NAMII, the National Additive Manufacturing Innovation Institute, driven by the National Center for Defense Manufacturing and Machining (NCDMM), announced the awardees of its initial call for additive manufacturing (AM) applied research and development projects from NAMII members. NAMII will provide $4.5 million in funding toward these projects with the matching cost share from the awarded project teams totaling $5 million.
NCDMM and NAMII have selected seven projects that best integrate with the four NAMII focus areas of technology development, technology transition, advanced manufacturing enterprise and education/workforce outreach, the organization says.
The NAMII project call was focused on three technical topic areas: materials understanding and performance; qualification and certification and process capability and characterization/process control. Proposals submitted to NAMII were to address one or more technical topic areas, but had to address all evaluation criteria.
Additionally, since one of NAMII’s key tenets as established by NCDMM is to promote and provide educational outreach and workforce development training, plans for these components had to be integrated into project proposals as well. For example, additive manufacturing curricula will be developed based on project results for high school pre-engineering courses, as well as community college, undergraduate, and graduate university classes.
Subject to the finalization of all contractual details and requirements, the approved NAMII projects are as follows:
Maturation of Fused Depositing Modeling (FDM) Component Manufacturing – Rapid Prototype + Manufacturing LLC (RP+M): Led by small business part producer, RP+M, in partnership with equipment manufacturers and large industry system integrators and the University of Dayton Research Institute, this project will provide the community with a deeper understanding of the properties and opportunities of the high-temperature polymer, ULTEM 9085.
Qualification of Additive Manufacturing Processes and Procedures for Repurposing and Rejuvenation of Tooling – Case Western Reserve University: Led by Case, in partnership with several additive manufacturers, die casters, computer modelers, and the North American Die Casting Association, this project will develop, evaluate, and qualify methods for repairing and repurposing tools and dies.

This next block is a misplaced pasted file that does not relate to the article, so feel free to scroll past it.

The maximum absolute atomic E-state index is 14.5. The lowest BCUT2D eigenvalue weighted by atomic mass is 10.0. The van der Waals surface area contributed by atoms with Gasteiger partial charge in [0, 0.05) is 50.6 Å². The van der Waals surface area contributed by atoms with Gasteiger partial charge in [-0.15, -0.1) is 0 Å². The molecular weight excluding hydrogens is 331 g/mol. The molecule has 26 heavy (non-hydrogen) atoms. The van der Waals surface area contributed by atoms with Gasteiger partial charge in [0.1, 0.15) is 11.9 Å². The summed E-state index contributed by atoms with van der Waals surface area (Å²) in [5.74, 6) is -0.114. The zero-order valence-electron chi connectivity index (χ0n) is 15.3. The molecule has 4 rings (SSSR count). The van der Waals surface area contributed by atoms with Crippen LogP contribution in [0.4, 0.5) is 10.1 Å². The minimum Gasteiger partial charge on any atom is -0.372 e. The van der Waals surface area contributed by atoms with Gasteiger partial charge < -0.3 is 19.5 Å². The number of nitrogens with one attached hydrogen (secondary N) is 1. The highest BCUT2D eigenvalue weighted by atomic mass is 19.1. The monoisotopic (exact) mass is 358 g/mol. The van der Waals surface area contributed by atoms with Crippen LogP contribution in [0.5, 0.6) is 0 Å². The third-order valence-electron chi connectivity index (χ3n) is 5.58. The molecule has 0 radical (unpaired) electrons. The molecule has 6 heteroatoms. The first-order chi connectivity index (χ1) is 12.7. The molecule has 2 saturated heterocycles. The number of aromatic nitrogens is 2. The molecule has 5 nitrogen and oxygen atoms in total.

Sparse-Build Rapid Tooling by Fused Depositing Modeling (FDM) for Composite Manufacturing and Hydroforming – Missouri University of Science and Technology, and Fused Depositing Modeling (FDM) for Complex Composites Tooling – Northrop Grumman Aerospace Systems: Two projects focusing on fused depositing modeling (FDM) are to be co-led developed in close collaboration by Missouri University of Science and Technology and Northrop Grumman Aerospace Systems, in partnership with other small and large companies and the Robert C. Byrd Institute’s Composite Center of Excellence.
Maturation of High-Temperature Selective Laser Sintering (SLS) Technologies and Infrastructure – Northrop Grumman Aerospace Systems: Led by Northrop Grumman Aerospace Systems, in partnership with several industry team members, this project will develop an SLS process for a lower-cost, high-temperature thermoplastic for making air and space vehicle components and other commercial applications.
Thermal Imaging for Process Monitoring and Control of Additive Manufacturing – Penn State University Center for Innovative Materials Processing through Direct Digital Deposition (CIMP 3D): Led by Penn State, in partnership with several industry and university team members, this project will expand the use of thermal imaging for process monitoring and control of electron beam direct manufacturing (EBDM) and laser engineered net shaping (LENS) additive manufacturing processes.
Rapid Qualification Methods for Powder Bed Direct Metal Additive Manufacturing Processes – Case Western Reserve University: Led by Case, in partnership with leading aerospace industry companies and other industry and university team members, this project will improve the industry’s ability to understand and control microstructure and mechanical properties across EOS Laser Sintering and Arcam Electron Beam Melting (EBM) powder bed processes.
For more information, visit NAMII.
Sources: Press materials received from the company and additional information gleaned from the company’s website.